The chief interest in the map is its delineation of the coastline of the New World so recently discovered and so little known at that time. North America, which in most early maps (up to 1506) normally consisted of separate islands, only later fusing into a cohesive whole, is shown on the Cosa map as a solid landmass extending far into the North Atlantic.  In the west are the discoveries of Cabot in the north and of Columbus and the Spaniards in the West Indies and along the northeastern coasts of South America.

What is shown of South America also suggests that is probably a continental landmass.  Off the coast of Brazil, the island with the legend, Ysla descubierta por portugal [Island discovered for Portugal], indicates La Cosa’s belief concerning the location of the land discovered by Cabral in 1500. The news of this discovery was probably brought to Spain while La Cosa was still working on his map. On the coast of the mainland farther north is the legend: Este cavo se descubrio en año de mily IIII XCIX por Castilla syendo descubridor vicenttians. [This cape was discovered in the year 1499 for Castile, Vicente Yañez being the discoverer thereof.] This refers to the discovery made by the Spaniard, Vicente Yañez Pinzon, January 20, 1500 (1499 old style), three months before the Portuguese Cabral sighted the same coast on his way to India via the Cape of Good Hope. Mar Dulce commemorates the current of fresh water at the mouth of the Orinoco River seen by La Cosa far out to sea when he was with Columbus on his second voyage. Costa de perlas, or the Pearl Coast, on the northern coast of South America, was first discovered by Columbus on his third voyage in 1498 and had been visited again by La Cosa, with Ojeda and Vespucci, in 1499.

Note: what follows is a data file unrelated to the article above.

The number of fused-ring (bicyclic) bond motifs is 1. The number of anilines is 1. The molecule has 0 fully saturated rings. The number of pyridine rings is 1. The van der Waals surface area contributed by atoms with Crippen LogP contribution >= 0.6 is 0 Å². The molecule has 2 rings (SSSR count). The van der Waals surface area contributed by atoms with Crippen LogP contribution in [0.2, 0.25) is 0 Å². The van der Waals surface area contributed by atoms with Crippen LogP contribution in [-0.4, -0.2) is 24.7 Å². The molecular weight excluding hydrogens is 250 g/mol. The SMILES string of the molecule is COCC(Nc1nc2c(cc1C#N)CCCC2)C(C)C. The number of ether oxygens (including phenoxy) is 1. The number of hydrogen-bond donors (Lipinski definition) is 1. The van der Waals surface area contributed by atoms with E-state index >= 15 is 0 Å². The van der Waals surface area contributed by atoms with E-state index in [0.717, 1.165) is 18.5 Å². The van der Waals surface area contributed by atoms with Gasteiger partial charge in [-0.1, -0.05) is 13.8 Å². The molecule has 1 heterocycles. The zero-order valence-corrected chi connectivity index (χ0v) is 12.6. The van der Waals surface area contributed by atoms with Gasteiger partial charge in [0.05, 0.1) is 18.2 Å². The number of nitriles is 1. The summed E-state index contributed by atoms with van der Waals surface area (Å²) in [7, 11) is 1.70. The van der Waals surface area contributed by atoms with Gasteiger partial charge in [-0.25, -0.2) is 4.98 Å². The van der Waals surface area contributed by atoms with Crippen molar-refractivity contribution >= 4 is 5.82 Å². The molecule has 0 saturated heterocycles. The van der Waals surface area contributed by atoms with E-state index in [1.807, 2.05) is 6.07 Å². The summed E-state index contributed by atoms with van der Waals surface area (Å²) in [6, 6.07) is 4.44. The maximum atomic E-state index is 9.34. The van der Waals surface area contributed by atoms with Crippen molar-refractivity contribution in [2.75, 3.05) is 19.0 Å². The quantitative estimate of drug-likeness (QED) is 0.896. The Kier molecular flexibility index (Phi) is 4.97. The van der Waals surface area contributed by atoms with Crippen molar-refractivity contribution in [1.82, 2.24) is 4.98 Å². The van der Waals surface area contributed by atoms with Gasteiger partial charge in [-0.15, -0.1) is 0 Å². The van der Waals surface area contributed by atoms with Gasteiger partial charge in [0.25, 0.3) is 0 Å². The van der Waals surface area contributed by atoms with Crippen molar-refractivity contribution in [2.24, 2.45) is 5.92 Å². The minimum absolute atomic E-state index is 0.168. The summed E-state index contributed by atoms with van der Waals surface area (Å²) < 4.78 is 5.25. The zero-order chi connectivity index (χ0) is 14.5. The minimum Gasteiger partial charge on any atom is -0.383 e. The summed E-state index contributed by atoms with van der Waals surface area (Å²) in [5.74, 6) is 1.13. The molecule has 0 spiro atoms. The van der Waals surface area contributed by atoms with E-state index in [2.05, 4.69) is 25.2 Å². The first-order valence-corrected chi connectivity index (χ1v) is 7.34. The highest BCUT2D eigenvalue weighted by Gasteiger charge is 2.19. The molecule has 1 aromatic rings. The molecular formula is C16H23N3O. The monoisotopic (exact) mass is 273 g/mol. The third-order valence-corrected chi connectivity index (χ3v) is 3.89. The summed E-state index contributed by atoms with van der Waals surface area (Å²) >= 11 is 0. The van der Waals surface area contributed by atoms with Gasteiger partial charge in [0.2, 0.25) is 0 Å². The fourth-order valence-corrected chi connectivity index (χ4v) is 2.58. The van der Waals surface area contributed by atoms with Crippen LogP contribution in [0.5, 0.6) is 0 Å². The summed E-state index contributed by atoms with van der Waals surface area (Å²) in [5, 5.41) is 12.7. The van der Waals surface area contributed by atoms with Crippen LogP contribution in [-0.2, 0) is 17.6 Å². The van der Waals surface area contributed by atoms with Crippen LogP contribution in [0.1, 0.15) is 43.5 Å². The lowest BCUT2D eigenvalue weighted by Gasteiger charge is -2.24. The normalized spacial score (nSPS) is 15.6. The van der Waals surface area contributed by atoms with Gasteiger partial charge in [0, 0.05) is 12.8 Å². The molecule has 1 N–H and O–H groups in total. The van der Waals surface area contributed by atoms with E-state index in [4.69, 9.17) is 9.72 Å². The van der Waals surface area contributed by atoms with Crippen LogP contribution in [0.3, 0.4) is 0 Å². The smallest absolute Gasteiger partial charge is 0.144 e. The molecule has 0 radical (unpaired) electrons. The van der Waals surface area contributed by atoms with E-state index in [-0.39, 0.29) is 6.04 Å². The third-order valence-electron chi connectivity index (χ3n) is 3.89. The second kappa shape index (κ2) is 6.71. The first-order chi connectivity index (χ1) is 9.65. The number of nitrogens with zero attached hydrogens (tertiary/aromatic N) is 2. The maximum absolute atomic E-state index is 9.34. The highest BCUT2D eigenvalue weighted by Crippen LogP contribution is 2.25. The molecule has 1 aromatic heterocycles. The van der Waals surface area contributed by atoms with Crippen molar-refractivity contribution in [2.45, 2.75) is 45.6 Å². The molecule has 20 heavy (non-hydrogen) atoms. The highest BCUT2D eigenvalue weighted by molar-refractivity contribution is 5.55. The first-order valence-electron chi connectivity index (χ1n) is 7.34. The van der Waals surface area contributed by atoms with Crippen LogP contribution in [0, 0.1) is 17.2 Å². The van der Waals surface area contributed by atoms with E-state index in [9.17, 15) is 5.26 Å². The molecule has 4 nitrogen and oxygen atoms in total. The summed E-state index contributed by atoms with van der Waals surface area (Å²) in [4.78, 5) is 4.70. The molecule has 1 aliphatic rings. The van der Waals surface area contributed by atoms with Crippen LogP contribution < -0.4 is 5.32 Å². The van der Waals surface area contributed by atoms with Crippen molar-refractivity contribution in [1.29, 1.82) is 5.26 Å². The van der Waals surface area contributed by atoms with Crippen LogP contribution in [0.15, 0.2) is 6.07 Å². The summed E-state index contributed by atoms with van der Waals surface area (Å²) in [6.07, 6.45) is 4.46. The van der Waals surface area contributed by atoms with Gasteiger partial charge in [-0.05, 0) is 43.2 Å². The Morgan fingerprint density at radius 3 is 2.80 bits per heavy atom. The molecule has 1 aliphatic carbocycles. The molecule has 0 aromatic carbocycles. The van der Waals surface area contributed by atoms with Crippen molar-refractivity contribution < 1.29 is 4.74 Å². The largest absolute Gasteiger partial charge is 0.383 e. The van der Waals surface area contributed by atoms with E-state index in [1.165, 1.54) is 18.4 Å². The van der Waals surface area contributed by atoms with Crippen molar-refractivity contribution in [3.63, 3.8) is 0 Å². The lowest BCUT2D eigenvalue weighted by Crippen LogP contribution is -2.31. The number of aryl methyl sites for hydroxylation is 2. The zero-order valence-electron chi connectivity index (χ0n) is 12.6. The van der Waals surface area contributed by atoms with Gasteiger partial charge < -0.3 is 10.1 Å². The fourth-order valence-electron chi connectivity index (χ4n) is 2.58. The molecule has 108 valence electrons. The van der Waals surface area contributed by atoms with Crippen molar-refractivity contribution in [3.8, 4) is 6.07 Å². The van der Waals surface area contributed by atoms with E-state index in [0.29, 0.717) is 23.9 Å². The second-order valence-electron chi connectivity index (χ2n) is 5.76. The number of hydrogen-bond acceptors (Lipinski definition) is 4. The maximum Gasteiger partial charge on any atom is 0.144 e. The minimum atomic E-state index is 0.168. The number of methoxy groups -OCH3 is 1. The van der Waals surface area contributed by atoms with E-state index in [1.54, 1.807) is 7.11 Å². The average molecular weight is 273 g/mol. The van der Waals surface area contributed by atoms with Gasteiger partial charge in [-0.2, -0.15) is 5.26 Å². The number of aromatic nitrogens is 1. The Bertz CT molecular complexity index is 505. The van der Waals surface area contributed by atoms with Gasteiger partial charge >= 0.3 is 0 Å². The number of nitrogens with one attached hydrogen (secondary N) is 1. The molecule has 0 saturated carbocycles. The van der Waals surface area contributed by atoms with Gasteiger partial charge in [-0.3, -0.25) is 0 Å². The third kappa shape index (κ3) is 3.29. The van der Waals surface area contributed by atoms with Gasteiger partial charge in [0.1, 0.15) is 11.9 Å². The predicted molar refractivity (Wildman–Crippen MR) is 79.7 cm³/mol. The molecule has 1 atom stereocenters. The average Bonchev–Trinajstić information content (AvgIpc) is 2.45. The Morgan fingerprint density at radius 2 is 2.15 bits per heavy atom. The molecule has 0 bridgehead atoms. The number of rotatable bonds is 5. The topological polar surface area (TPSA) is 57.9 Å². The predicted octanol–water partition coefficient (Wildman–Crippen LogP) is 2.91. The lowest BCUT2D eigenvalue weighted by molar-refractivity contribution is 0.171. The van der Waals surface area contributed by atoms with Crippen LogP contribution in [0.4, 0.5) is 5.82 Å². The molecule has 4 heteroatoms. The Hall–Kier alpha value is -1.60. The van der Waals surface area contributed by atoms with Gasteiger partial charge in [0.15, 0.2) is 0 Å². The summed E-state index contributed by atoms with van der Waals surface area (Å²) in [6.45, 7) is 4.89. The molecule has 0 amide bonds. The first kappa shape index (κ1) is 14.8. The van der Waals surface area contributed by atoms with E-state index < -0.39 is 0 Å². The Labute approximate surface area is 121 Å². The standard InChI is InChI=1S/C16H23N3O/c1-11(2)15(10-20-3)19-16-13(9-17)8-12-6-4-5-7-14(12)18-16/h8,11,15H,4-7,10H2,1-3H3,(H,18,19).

The Caribbean islands already show, in contrast to Columbus’ ideas, clear hallmarks of the way they appear in much later maps.  The Bahamas group is shown with some accuracy but necessarily on a small scale. It includes the island Guanahani, Columbus’ first landfall, alternatively known as San Salvador and now identified with Watling Island. No special emphasis is given to this memorable locality.  Haiti and Cuba are located north of the Tropic of Cancer. The latter island is now first known by that name. Columbus had called it Iuna. Its representation as an island, instead of a part of the mainland of Asia, indicates that La Cosa had changed his opinion since he signed the famous affidavit. The historian Henry Harrisse sees in this insular character of Cuba strong confirmation of the much-disputed story of Vespucci’s voyage along the coast of the mainland in 1497. He points out that there is no record of any other voyage prior to 1500, the date of the map, which had revealed the insularity of Cuba, and that La Cosa may have obtained his information directly from Vespucci, while they were together under Ojeda, in 1499, on the Pearl Coast. The later world maps of Cantino, and of Caveri, 1502, agree with La Cosa in putting water and a mainland west of Cuba; indeed these two maps are even more explicit than that of La Cosa in that they place more than a score of names on the supposed mainland, which may be identified as Florida.